Some biological differences between the sexes can lead to misunderstanding and resentment in the bedroom. Many men, unaccustomed to exploring their feelings, think that through the act of intercourse they are reaffirming their love for their wife whereas women often need to feel emotional intimacy before they can experience physical arousal. It’s common for men to turn to sex as a way to relieve stress, unaware that their partners require a relaxed state of mind as a prerequisite for good sex. Couples who are willing to talk frankly about how timing and setting influence their readiness for and interest in sex often fare better than those who are reluctant to share their thoughts and preferences. The latter often are greatly assisted by a psychotherapist who creates a relaxed atmosphere and encourages, with a non-judgmental mindset, these exploratory conversations.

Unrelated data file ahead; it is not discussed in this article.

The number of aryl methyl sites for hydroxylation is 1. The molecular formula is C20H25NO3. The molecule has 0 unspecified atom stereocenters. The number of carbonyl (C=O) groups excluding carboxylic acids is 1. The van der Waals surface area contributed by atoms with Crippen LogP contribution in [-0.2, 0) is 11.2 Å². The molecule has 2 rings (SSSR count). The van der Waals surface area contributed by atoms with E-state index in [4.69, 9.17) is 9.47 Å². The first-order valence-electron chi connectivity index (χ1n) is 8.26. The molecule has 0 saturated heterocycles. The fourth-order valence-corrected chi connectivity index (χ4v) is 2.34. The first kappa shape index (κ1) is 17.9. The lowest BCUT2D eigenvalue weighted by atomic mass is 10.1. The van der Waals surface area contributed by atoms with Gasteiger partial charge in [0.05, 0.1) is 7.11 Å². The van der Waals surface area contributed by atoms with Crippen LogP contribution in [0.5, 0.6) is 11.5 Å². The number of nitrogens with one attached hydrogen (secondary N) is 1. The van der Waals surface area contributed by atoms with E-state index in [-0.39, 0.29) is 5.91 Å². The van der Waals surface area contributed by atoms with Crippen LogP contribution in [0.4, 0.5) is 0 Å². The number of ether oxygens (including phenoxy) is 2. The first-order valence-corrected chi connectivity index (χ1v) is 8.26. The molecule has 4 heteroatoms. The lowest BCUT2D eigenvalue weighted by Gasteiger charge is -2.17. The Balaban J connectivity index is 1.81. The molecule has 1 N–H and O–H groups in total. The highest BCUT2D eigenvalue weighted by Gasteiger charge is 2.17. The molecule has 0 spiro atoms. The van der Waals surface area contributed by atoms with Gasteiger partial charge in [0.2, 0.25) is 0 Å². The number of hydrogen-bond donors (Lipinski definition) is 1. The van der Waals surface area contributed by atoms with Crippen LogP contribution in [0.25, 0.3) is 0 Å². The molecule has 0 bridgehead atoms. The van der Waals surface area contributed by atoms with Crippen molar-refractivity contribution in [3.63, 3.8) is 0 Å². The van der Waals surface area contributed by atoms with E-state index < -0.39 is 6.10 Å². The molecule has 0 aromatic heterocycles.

Certain couples, especially those who tend to avoid directly addressing other marital tensions, are prone to using sex as a weapon, both assaultive and defensive. A wife who feels hurt by her husband’s absence or angry outbursts may assert herself indirectly by refusing her husband’s advances. A husband who feels bullied by his wife in other domains, may reassert his masculinity by being overly aggressive in bed. These are common scenarios. Other examples include a wife becoming seductive towards other men as a means of retaliation for her husband’ s lack of support or admiration, or a husband retreating from sex when experiencing jealousy regarding his wife’s intense friendships. These struggles can be subtle; most often, they occur outside of the couple’s conscious awareness.